In a press conference on Sunday morning, Rodriguez announced his retirement from the game of baseball, which will go into effect this Friday. The Yankees will release him at that time.
Going forward, Rodriguez will join the Yankees as a special assistant and instructor.
According to Ken Rosenthal of FOX Sports, the Yankees informed Rodriguez a few days ago that they wanted to release him. After some discussions, the team agreed to play him as designated hitter on Friday at home against the Rays to finish out his career.
"Saying goodbye may be the hardest part of the job," Rodriguez told reporters. "But that's what I'm doing today."
"We all want to keep playing forever. But it doesn't work that way."
Rodriguez, 41, is one of baseball's most controversial figures.
He has always been surrounded in a cloud of possible steroid use.
Rodriguez allegedly tested positive for steroids in 2003 as a member of the Texas Rangers and was involved in the BALCO scandal. Though not suspended for that incident, Rodriguez's reputation as one of the league's best players was hurt.
Then, in 2013, Rodriguez was suspended 211 games (the end of the 2013 season and the entire 2014 season) for his involvement in the Biogenesis scandal with Anthony Bosch. Rodriguez reportedly admitted to using the steroids in November 2014.
Performance-enhancing drugs aside, Rodriguez enjoyed one of the most celebrated careers in Major League Baseball history.
He is a career .295/.380/.550 hitter with 696 home runs (fourth all-time) and 2,084 RBI. Rodriguez has been worth 113 fWAR over the course of his career, which ranks 13th all-time.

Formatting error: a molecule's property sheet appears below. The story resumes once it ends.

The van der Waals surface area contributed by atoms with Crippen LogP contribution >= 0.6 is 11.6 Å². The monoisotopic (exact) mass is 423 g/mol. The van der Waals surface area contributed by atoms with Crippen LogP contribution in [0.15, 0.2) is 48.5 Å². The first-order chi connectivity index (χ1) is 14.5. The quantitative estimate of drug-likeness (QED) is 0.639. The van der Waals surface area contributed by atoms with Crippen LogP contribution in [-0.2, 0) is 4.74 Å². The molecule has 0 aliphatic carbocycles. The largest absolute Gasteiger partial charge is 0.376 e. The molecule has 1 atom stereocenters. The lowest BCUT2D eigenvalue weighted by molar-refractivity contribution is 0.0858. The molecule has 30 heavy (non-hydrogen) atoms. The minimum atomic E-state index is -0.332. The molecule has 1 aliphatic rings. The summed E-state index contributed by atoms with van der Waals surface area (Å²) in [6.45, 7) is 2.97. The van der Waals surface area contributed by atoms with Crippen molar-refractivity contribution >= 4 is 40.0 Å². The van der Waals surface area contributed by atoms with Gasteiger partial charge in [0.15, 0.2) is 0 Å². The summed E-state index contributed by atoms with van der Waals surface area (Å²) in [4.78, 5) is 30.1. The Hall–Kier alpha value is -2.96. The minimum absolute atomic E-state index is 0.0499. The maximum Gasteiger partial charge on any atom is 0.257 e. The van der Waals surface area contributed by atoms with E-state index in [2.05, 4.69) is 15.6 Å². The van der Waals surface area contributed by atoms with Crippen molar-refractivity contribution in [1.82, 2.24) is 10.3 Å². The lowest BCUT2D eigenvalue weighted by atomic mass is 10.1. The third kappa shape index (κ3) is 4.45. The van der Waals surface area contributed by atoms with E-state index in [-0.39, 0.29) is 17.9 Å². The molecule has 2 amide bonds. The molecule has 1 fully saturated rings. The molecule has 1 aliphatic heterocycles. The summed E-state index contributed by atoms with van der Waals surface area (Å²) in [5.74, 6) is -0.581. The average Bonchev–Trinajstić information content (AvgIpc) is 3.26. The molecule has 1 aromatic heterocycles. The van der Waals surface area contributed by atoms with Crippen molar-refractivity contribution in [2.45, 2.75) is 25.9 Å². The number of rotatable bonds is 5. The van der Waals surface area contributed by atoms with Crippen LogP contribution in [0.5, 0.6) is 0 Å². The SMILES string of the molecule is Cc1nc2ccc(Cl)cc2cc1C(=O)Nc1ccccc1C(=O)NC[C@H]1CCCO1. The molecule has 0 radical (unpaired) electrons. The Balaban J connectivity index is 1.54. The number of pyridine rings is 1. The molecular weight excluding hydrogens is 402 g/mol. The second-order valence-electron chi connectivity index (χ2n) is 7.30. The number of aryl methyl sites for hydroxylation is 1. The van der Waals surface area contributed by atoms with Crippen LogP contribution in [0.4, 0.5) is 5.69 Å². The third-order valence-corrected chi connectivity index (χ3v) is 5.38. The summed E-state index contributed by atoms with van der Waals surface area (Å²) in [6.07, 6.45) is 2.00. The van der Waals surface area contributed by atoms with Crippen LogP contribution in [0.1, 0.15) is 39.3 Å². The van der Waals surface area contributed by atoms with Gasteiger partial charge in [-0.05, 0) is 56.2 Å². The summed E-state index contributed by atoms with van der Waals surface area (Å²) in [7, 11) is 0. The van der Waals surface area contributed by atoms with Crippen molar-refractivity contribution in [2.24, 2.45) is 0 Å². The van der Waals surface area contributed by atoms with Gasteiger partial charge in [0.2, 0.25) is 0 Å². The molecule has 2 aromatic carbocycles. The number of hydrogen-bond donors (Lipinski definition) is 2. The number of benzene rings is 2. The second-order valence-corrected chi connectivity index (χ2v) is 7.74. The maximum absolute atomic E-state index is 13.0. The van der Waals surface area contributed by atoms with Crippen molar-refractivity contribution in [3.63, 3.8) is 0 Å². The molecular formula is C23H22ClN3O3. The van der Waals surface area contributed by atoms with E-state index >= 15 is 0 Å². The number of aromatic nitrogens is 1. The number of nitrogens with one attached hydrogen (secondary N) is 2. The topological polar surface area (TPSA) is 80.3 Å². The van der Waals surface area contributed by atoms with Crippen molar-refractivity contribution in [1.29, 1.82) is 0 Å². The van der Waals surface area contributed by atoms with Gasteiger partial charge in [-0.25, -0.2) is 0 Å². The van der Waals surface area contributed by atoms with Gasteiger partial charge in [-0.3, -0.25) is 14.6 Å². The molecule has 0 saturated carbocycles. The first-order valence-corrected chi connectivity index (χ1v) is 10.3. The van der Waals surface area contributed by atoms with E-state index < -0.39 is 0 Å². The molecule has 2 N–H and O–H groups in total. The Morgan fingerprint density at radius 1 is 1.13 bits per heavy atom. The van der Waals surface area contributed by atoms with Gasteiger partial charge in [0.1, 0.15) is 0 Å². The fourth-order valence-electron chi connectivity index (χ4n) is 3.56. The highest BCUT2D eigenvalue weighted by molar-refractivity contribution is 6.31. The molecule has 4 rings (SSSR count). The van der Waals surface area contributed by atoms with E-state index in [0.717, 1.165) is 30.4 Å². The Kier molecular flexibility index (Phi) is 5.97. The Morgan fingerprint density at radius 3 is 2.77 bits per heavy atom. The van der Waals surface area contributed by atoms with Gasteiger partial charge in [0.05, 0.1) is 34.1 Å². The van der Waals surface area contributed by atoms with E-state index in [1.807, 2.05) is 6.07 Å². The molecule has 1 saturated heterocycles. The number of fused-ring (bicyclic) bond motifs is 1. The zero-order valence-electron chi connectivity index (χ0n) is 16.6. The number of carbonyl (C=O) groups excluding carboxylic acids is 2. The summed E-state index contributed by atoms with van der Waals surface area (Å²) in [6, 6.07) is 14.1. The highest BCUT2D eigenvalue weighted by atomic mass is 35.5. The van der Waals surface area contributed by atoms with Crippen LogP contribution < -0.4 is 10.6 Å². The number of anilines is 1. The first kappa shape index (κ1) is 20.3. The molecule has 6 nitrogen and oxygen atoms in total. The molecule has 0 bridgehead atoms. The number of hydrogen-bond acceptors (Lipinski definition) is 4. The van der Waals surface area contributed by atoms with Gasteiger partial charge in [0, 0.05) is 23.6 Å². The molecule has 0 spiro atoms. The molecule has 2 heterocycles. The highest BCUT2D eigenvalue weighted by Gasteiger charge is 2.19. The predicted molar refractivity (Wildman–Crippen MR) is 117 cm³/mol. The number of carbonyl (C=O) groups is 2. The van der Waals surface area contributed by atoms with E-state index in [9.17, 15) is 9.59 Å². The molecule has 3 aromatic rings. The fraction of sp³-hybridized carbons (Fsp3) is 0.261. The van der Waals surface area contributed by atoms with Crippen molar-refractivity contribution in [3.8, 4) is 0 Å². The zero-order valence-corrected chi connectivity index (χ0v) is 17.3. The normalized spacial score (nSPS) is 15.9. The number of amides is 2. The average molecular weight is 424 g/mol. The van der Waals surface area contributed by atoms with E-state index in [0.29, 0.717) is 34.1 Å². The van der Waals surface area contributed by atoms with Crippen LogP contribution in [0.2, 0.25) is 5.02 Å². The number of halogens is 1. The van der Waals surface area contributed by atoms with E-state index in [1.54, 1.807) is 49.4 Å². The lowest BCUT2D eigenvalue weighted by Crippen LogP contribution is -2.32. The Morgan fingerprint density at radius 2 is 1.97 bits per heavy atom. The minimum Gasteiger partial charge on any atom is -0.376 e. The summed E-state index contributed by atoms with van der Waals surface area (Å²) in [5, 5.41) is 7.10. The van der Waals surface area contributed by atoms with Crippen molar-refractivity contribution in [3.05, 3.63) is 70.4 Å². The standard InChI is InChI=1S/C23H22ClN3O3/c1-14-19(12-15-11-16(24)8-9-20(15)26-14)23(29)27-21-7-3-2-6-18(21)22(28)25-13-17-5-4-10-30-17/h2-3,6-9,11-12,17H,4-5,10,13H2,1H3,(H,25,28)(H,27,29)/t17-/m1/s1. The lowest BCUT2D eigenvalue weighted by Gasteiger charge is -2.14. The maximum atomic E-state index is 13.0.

Rodriguez was the first overall pick in the 1993 MLB Draft by the Seattle Mariners. Known as a baseball prodigy, Rodriguez was up in the Major Leagues the very next year, in 1994.
He ended up playing seven seasons in Seattle before signing a 10-year, $252 million contract with the Texas Rangers, still the third-largest deal in MLB history.
In 2003, after just a mere three years with Texas, the team decided they wanted to dump his contract and traded him to the Yankees, where he has been since.
Rodriguez went on to sign another huge contract, a ten-year, $275 million extension (now baseball's second-largest contract) with the Yankees. This deal does not expire until after next season, but since the Yankees will be releasing Rodriguez, they still owe him the rest of his money.
"To the other 29 clubs who want us to pay every penny, don't worry," Yankees general manager Brian Cashman told Jayson Stark of ESPN. "We will be."
The decision to release Rodriguez came during a time when the Yankees appear to be gravitating towards a youth movement.
They traded Aroldis Chapman, Andrew Miller, Carlos Beltran and Ivan Nova at the trade deadline, getting them tons of prospects. They're ridding themselves of their large payroll and are doing something that they have rarely done in the past: look to the future.
Rodriguez does not fit the youth movement bill, and considering he was not producing in his current role, it made sense for the Yankees to decide to cut ties with him.
In 2016, Rodriguez is hitting just .204/.252/.356 with nine home runs and 29 RBI over 234 plate appearances. He's been worth -1.1 fWAR and has found himself on the bench more than in the starting lineup.
He'll likely fall short of 700 home runs, a milestone only ever done by three players: Barry Bonds, Hank Aaron and Babe Ruth.
"It's disappointing. It would have been a lot of fun to give it a crack," Rodriguez told FOX Sports. "I think I could have done it. But there's no shame in falling 18 home runs short of Babe Ruth."
It's hard to imagine Major League Baseball without Alex Rodriguez, as one of the league's most contentious players has decided to call it a career. Even if it wasn't completely on his own terms.